Last week, we celebrated flowers, and today we take a look at foliage in the garden, after all, a great garden should balance both, right? Head on over to Pam's site Digging for more FFU posts as well as Christina's Creating my own garden of the Hesperides for Garden Blogger's Foliage Day!
I have to admit, the shady area around the north side of our house is a bit of a foliage hodge-podge. I probably fell into the trap of "one of everying-itis". Oh well...that's the downfall of the plant-obsessed, right?
Agastache 'Golden Jubilee' is one of those great plants with gorgeous foliage and flowers...love it!
One of my absolute favorite plants, Selinum wallichianum, has leaves so finely-divided they make ferns jealous!
For dramatic foliage patterning, you can't beat Persicaria 'Lance Corporal'. It manages to be dramatic without being ostentatious!
I do love the ghostly blue foliage of Sedum sieboldii...and as a bonus, it turns vibrant shades of yellow and red in autumn.
My favorite tall Sedum, 'Matrona'. I love the pewtery leaves and contrasting red stems.
A recent purchase, Sanguisorbia mensiezii...love these blue-gray, serrated leaves...almost like a miniature melianthus.
The newest in my collection of Persicarias, 'Purple Fantasy'. The dramatic color definitely gets more muted as the season progresses, but that's fine by me, as the contrasting chevron is still very apparent.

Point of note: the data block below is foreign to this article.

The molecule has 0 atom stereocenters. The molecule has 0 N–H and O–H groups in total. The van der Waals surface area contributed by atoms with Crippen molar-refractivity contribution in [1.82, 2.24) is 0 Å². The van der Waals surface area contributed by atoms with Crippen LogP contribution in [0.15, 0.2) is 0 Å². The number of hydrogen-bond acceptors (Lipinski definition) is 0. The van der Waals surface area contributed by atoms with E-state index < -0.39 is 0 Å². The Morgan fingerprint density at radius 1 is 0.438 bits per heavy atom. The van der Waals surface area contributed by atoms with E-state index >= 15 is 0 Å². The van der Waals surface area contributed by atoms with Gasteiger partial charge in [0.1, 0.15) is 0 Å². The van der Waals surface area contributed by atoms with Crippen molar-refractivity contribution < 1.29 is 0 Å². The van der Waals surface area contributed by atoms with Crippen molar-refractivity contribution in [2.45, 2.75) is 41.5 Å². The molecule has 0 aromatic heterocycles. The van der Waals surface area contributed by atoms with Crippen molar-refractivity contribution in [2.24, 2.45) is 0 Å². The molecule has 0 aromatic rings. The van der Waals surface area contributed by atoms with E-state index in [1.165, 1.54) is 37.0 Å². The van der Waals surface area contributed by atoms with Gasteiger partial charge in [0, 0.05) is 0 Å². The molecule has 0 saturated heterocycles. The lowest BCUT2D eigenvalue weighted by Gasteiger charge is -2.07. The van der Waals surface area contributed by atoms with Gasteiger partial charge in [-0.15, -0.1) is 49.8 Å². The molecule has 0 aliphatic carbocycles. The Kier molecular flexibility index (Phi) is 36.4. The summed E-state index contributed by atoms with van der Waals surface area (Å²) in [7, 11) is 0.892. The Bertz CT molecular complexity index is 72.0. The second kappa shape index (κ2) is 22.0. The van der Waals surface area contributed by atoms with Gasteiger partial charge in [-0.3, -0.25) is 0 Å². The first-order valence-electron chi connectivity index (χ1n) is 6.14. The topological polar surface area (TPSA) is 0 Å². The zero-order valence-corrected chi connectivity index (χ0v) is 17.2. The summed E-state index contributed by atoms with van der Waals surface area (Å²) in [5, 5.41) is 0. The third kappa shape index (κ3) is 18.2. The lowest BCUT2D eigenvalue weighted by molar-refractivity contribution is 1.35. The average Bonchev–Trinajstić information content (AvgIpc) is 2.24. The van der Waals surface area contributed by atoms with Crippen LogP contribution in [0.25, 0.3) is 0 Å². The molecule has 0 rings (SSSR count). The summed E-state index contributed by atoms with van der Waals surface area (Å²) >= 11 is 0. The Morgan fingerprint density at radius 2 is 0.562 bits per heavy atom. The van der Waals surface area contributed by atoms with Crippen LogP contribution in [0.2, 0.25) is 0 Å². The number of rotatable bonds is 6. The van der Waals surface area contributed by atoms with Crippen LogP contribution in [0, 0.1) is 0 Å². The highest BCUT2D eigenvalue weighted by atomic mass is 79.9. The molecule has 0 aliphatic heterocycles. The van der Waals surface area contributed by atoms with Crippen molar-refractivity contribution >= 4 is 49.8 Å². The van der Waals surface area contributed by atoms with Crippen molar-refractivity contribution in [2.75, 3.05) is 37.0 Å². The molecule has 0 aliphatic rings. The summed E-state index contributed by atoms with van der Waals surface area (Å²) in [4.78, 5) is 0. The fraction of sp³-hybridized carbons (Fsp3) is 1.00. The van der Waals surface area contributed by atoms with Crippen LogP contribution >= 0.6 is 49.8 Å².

Another shot of 'Big Daddy', I'm really pleased by how the Oxalis have colonized around the other plants, blanketing the area.
Panicum 'Northwind' may be one of the finest grasses I've ever grown. It doesn't have the wonderful red coloring of many of the Panicums, but it is remarkably upright and has this wonderfully steely-blue coloring.
Another foliage-centric combo in one of my parking strips, with Origanum 'Aureus', Sedum 'Matrona' and Anemethale lessoniana.
Another graceful plant that produces leaves in whorls (who doesn't like saying that), Veronicastrum 'Fascination'.
I honestly don't know if I'm supposed to call this Cimicifuga or Actaea anymore...but who cares, the foliage is still gorgeous, although it's usually much darker than this.
While talking about grasses last week, Heather mentioned that her Panicum 'Shenandoah' was already showing some red coloring in it's leaves. Of course, I ran home in tears, totally defeated. As luck would have it, I was able to dry my eyes the next day, as my Shenandoah was also showing some red coloring. Above is another Panicum, 'Huron Solstice'.
While most of them aren't necessarily grown for their foliage, many Agastache do have nice coloring, especially on their newer foliage, as you can see here in Agastache 'Purple Haze'.
After seeing Ricki's large colony of Acaena inermis 'Purpurea' this spring, I can't help but be a little perturbed that my own plants aren't nearly as vigorous...oh well...they are still pretty...and I can be patient...right?
While it's hard to ignore the multitude of blooms right now, the real reason to grow Amsonia hubrichtii is for the wonderful, thread-like foliage. It forms a substantial, shrub-like mass in the garden after flowering, and turns a wonderful golden color in autumn.
In the backyard, I have to admit, one of the things I'm most pleased about this year is the fact that the Parthenocissus is finally starting to really cover the fence. For some reason, it makes the garden feel more established.
Ahhh...spring...don't you just love all that fresh, new foliage!
Again, Happy Foliage Follow-Up and Garden Bloggers Foliage Day!!!